• sigh and abide by the rules;
  • disobey the rules and face the consequences;
  • create a new on-line community for extended discussions on mathematical topics.

Since I am lazy, I have chosen the first. If you choose the third (and succeed in your attempt), you will be hailed as a hero by the whole mathematics community.

  • $\begingroup$ Each person defends their point of view as they consider (the owner of the post is a professor who is member of the site for 13 years, and he edits this post as New contributor on Meta of MathOverflow). Look at your last post on Meta (in my view as soon you explicited that your words were "to be taken as a joke" the storm of downvotes on your post seem stopped). $\endgroup$
    – user142929
    Apr 2, 2023 at 13:50
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    $\begingroup$ To me there is no clear-cut boundary between "precise answer" and "discussion". To me the answers provided for this questions mathoverflow.net/questions/442891/… for instance, seem like a discussion. There is no "precise answer" in this question. There are many answers, hence, a discussion. Yet, the question is allowed. $\endgroup$ Apr 9, 2023 at 20:47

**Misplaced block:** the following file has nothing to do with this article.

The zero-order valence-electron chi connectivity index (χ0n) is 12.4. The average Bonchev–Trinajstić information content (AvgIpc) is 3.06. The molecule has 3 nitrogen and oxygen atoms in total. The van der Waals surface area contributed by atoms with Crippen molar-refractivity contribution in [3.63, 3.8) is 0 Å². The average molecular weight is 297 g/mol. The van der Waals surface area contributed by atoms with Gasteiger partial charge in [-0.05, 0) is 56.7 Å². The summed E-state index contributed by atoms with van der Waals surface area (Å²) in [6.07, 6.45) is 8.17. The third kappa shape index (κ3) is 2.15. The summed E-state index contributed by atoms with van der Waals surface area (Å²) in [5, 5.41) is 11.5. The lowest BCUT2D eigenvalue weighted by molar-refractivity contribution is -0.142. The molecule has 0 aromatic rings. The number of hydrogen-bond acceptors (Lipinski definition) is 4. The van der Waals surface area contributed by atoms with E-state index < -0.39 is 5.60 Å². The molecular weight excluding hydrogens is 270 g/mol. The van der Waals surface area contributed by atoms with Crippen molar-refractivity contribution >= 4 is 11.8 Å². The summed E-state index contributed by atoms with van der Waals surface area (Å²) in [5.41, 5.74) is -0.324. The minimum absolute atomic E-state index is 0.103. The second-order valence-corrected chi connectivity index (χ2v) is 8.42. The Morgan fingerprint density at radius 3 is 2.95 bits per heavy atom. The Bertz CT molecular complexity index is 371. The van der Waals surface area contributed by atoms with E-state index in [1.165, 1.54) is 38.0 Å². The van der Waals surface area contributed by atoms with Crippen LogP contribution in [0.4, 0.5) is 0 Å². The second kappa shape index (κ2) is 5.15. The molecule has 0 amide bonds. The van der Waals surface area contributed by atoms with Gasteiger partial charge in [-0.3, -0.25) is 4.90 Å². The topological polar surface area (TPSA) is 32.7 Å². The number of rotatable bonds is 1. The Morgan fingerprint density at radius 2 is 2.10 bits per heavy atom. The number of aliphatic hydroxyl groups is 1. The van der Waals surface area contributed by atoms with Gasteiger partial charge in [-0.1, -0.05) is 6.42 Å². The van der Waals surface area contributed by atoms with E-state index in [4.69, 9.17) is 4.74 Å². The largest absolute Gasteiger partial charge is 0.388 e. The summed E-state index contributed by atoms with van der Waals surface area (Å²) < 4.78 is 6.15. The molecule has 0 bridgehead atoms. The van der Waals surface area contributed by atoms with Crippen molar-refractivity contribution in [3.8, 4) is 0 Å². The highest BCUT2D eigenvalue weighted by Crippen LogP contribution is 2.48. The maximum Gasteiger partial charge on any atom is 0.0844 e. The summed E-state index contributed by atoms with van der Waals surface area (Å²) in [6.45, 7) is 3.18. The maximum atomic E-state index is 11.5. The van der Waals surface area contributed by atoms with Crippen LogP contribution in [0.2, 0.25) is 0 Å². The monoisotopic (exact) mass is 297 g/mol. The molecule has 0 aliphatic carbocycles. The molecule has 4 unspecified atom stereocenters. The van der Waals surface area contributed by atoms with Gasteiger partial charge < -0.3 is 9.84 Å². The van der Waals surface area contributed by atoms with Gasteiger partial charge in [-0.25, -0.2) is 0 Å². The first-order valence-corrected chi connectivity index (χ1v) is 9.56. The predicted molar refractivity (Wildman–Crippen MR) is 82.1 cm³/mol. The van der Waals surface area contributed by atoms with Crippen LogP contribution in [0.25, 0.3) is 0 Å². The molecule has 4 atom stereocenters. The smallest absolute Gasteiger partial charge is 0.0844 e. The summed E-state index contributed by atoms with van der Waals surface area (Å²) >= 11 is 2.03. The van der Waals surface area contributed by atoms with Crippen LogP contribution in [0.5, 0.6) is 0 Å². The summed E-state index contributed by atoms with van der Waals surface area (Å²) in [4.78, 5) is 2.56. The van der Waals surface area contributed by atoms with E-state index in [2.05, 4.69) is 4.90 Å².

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    $\begingroup$ @MahdiMajidi-Zolbanin: The enforcement of rules on MO is less strict than on other Stack Exchange sites. Most of MO's users are researchers or advanced students, therefore mature individuals, and it is reasonable to expect that they have the wisdom to navigate among the rules intelligently and not push the boundaries too much. In other words, MO is not a kindergarten, and its moderators are not a police force. So far this arrangement has worked quite well. $\endgroup$
    – Alex M.
    Apr 9, 2023 at 21:01
  • $\begingroup$ Alex M. ā€” I believe that, regardless of your philosophy of compliance with the "rules" on MO, you are ignoring reality. Many years of reality. Consisting of many fruitful back-and-forth conversations expressed via the comments to an answer here. I am, by the way, not at all suggesting that the written rules be modified. Only that the overeager rules enforcers consider the possibility that they are doing more harm than good. $\endgroup$ Apr 14, 2023 at 1:29
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    $\begingroup$ I think it's worth noting, somewhat in the spirit of @DanielAsimov's comment, that MO is what its community says it is, neither more nor less. There can be external attempts to guide it, but, if the community rejects or does not follow those guidelines, then they become false statements, not broken rules. SE as a whole is as you say, but that doesn't mean MO is or, to the extent that it is, it must continue to be. (I have my own, strong, opinions, but they don't matter except as they are part of an expression of the community's views.) $\endgroup$
    – LSpice
    Apr 14, 2023 at 14:14